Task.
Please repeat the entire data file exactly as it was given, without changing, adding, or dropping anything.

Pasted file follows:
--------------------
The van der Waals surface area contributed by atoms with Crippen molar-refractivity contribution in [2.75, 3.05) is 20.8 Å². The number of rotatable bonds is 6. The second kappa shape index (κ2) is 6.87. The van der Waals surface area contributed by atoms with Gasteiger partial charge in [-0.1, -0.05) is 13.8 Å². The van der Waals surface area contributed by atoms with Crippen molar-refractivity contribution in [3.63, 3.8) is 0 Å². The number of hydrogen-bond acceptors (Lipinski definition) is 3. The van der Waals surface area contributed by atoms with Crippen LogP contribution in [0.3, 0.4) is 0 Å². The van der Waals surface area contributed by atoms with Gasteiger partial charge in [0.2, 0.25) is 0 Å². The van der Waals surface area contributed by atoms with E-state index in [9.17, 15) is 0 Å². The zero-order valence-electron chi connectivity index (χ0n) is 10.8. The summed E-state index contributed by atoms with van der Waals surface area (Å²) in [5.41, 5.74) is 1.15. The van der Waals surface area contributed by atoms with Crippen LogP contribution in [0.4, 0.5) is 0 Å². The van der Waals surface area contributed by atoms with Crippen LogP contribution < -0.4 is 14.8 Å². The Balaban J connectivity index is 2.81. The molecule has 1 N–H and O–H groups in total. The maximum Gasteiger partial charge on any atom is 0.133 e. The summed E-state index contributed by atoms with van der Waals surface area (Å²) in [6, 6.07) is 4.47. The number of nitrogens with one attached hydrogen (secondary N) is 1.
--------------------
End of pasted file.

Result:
The van der Waals surface area contributed by atoms with Crippen molar-refractivity contribution in [2.75, 3.05) is 20.8 Å². The number of rotatable bonds is 6. The second kappa shape index (κ2) is 6.87. The van der Waals surface area contributed by atoms with Gasteiger partial charge in [-0.1, -0.05) is 13.8 Å². The van der Waals surface area contributed by atoms with Crippen molar-refractivity contribution in [3.63, 3.8) is 0 Å². The number of hydrogen-bond acceptors (Lipinski definition) is 3. The van der Waals surface area contributed by atoms with Crippen LogP contribution in [0.3, 0.4) is 0 Å². The van der Waals surface area contributed by atoms with Gasteiger partial charge in [0.2, 0.25) is 0 Å². The van der Waals surface area contributed by atoms with E-state index in [9.17, 15) is 0 Å². The zero-order valence-electron chi connectivity index (χ0n) is 10.8. The summed E-state index contributed by atoms with van der Waals surface area (Å²) in [5.41, 5.74) is 1.15. The van der Waals surface area contributed by atoms with Crippen LogP contribution in [0.4, 0.5) is 0 Å². The van der Waals surface area contributed by atoms with Crippen LogP contribution < -0.4 is 14.8 Å². The Balaban J connectivity index is 2.81. The molecule has 1 N–H and O–H groups in total. The maximum Gasteiger partial charge on any atom is 0.133 e. The summed E-state index contributed by atoms with van der Waals surface area (Å²) in [6, 6.07) is 4.47. The number of nitrogens with one attached hydrogen (secondary N) is 1.